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Jeremy Miles, Minister for Education and Welsh Language

First published:
19 January 2023
Last updated:

Over recent years, Wales has been moving towards a new way of teaching and learning which is focused on helping children and young people achieve the four purposes: to be ready to learn, to play a full part in life and work, to be citizens of Wales and the world, and be valued members of our society. The teaching profession has worked hard and creatively to build new curricula for their learners, and schools across Wales are now introducing the Curriculum for Wales. We have always been clear that we need to ensure that all aspects of the education system are aligned with and fully support the realisation of the new curriculum, and we have taken clear steps forward on both professional learning and implementation of the new qualifications from 2025.

Next steps – developing a new data and information ecosystem/landscape

In June 2022, I published school improvement guidance to introduce a new way for the education system to work together to support schools in their improvement, build confidence in the system and retain a clear focus on supporting all learners to progress through their education. In July, the Welsh Government published the curriculum evaluation scoping report which made recommendations for how we will know that our new curriculum is improving learning in Wales. Today we see the publication of the Developing a new data and information ecosystem that supports the reformed school system in Wales report, which sets out recommendations for approaches to using data and information, in a way that will allow partners across the system to work together to support all our learners, irrespective of background, to fulfil their potential.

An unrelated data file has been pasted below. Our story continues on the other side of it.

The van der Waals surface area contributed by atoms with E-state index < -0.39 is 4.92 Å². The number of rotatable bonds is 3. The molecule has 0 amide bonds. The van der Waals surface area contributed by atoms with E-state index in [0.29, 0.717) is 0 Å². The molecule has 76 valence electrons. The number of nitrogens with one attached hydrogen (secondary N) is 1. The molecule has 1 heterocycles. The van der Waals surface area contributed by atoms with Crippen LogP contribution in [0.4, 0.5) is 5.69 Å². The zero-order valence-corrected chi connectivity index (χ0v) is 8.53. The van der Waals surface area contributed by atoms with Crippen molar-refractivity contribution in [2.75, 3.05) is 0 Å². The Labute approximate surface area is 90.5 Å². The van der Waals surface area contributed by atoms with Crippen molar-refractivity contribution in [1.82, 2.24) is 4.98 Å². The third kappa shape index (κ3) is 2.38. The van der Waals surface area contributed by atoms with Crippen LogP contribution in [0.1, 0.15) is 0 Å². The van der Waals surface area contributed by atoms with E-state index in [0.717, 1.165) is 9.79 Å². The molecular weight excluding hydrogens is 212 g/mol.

The report outlines the different information needs within the system: the needs of learners and their parents, of schools, of local authorities, as well as the importance of information at a national level to form the basis for improvement across the system. I welcome this helpful evidence that will inform our thinking. The report proposes developing a broader suite of information on areas such as wellbeing (both learner and staff) and the development of learners’ skills integral to the four purposes. It makes clear that when analysing information, we consider the context of our schools and the challenges they face.  This includes a more sophisticated understanding of relative economic disadvantage and learners’ additional learning needs, as well as the voice of learners.

It is crucial to have the right breadth of information to support evaluation and improvement, whether at a national level or a school level, but I wish to emphasise that the Welsh Government’s expectation is that information is used to support schools and local authorities to understand their own contexts and improve their own offer.  It should not be used in isolation to judge performance or compare schools and information should be created for a clear purpose.